Between December’s gauntlet of holiday festivities and several stubborn bouts of illness, I finally managed to soldier through the second half of Lady Chatterley’s Lover. Thoughts . . .
I’ve mentioned before that I rarely get fired up over romance in the “classical literature” sense, and that’s mainly because the books tend to be either neat, little bedtime stories that are best served with the final chapter torn out, or cautionary tales that paint doom and hurt for anyone who tries to cast off convention. In reality, we all know that the relationships we build are complex and run the gamut from despair to sheer bliss, so it hurts my pretty little head to see the romantic ideal forced into one of two extremes without showing the nuance of something so fierce and complicated. Easy storytelling has sent more than a few of the classics back into my donation pile, anyway.
Lady Chatterley’s Lover was a unique read for me because it is one of the few oldish novels I’ve read that doesn’t fall into either camp—at least not very neatly. The second half takes Connie and Oliver from casual lovers to devoted partners and elaborates on the shortfalls of industry, classism, excess, and the Machine that perpetuates it all. Some dicey stuff happens, and in the end the situation ends up as complicated as any daytime soap. To put a fine point on it, the book calls to question what we live for—what we have built our lives around—and sort of asks us to get back to what makes us human. Are you motivated by progress or by happiness? It’s really a lot of little questions that add up to the bigger picture. And in the end, the plot doesn’t end Jane Austen-style with everyone finding someone and riding off into the sunset. It’s more of a mellifluous cliffhanger—satisfying, but far, far from resolution—just like life.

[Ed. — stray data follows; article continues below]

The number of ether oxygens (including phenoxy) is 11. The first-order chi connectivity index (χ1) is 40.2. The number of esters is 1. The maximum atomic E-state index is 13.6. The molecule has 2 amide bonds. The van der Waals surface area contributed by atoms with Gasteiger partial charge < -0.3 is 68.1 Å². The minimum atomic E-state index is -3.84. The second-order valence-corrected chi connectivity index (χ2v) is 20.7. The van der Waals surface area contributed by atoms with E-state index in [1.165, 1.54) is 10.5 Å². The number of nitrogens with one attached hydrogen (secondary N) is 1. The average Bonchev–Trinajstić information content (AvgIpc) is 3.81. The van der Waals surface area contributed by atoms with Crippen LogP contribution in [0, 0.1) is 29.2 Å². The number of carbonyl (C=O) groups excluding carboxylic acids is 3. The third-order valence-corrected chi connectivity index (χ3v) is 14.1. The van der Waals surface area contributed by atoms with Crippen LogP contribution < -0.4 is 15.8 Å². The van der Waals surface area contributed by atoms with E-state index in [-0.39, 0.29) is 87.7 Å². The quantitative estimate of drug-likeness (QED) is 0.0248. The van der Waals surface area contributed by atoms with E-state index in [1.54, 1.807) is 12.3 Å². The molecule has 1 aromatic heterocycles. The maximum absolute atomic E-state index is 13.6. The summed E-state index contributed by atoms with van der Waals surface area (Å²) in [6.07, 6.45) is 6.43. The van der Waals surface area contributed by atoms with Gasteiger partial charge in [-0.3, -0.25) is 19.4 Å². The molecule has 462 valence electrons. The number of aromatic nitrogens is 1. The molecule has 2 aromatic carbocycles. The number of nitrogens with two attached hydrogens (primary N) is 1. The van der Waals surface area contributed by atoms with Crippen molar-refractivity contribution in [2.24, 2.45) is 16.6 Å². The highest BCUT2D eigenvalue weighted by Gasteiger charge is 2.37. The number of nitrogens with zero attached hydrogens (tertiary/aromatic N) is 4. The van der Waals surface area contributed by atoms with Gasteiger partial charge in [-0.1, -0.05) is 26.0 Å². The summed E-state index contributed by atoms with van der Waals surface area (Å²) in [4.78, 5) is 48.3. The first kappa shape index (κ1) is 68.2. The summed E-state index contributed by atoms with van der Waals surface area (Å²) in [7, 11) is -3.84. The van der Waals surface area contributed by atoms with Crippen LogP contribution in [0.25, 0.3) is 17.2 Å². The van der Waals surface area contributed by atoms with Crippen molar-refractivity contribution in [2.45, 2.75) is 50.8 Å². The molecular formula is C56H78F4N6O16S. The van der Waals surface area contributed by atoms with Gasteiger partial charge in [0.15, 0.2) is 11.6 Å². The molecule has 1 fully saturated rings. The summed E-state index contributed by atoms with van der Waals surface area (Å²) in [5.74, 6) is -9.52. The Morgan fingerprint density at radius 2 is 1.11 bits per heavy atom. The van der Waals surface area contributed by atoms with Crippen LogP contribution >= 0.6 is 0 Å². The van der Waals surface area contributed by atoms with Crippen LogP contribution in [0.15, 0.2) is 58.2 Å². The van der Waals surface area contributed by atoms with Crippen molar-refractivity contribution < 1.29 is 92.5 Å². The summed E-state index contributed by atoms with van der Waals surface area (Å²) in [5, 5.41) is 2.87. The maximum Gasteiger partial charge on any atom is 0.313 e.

Written nearly a hundred years ago and an ocean away, this book has a hippie streak that still has a lot to say to a twenty-something career girl with a heap of bills and way too many shoes. Whether you’re looking at the philosophical message or strictly the romantic arc, the book takes the whirlwind of life, love, and progress and kind of snaps it all into perspective. Are you living for what’s important, or are you simply racking up the points?
And now, a purely feel-good line from Oliver’s letter to Connie on the closing page: “Well, so many words, because I can’t touch you. If I could sleep with my arms round you, the ink could stay in the bottle.”
So with that, I finally say good night to this book, a little droopingly, but with a hopeful heart.